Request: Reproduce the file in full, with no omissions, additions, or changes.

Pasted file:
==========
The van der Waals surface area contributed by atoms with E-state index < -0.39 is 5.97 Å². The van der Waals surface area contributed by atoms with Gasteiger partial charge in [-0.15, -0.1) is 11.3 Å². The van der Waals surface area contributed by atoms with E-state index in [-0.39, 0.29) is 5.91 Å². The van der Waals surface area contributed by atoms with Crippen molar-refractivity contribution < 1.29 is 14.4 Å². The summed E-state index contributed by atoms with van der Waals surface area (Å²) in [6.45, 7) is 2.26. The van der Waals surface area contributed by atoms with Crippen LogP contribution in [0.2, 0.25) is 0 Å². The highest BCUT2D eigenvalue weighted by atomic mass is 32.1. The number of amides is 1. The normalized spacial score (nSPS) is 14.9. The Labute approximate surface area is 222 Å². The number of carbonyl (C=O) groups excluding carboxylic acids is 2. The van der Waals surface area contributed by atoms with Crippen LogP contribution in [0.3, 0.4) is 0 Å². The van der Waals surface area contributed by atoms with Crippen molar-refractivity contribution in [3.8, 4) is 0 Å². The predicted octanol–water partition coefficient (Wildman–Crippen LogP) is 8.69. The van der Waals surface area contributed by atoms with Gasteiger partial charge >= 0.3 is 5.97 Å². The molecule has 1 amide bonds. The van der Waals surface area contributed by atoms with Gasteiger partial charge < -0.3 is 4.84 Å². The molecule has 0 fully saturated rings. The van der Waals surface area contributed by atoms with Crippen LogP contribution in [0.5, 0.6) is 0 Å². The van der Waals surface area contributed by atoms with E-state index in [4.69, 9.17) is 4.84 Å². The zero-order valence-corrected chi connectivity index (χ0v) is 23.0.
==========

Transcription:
The van der Waals surface area contributed by atoms with E-state index < -0.39 is 5.97 Å². The van der Waals surface area contributed by atoms with Gasteiger partial charge in [-0.15, -0.1) is 11.3 Å². The van der Waals surface area contributed by atoms with E-state index in [-0.39, 0.29) is 5.91 Å². The van der Waals surface area contributed by atoms with Crippen molar-refractivity contribution < 1.29 is 14.4 Å². The summed E-state index contributed by atoms with van der Waals surface area (Å²) in [6.45, 7) is 2.26. The van der Waals surface area contributed by atoms with Crippen LogP contribution in [0.2, 0.25) is 0 Å². The highest BCUT2D eigenvalue weighted by atomic mass is 32.1. The number of amides is 1. The normalized spacial score (nSPS) is 14.9. The Labute approximate surface area is 222 Å². The number of carbonyl (C=O) groups excluding carboxylic acids is 2. The van der Waals surface area contributed by atoms with Crippen LogP contribution in [0.3, 0.4) is 0 Å². The van der Waals surface area contributed by atoms with Crippen molar-refractivity contribution in [3.8, 4) is 0 Å². The predicted octanol–water partition coefficient (Wildman–Crippen LogP) is 8.69. The van der Waals surface area contributed by atoms with Gasteiger partial charge >= 0.3 is 5.97 Å². The molecule has 1 amide bonds. The van der Waals surface area contributed by atoms with Gasteiger partial charge < -0.3 is 4.84 Å². The molecule has 0 fully saturated rings. The van der Waals surface area contributed by atoms with Crippen LogP contribution in [0.5, 0.6) is 0 Å². The van der Waals surface area contributed by atoms with E-state index in [4.69, 9.17) is 4.84 Å². The zero-order valence-corrected chi connectivity index (χ0v) is 23.0.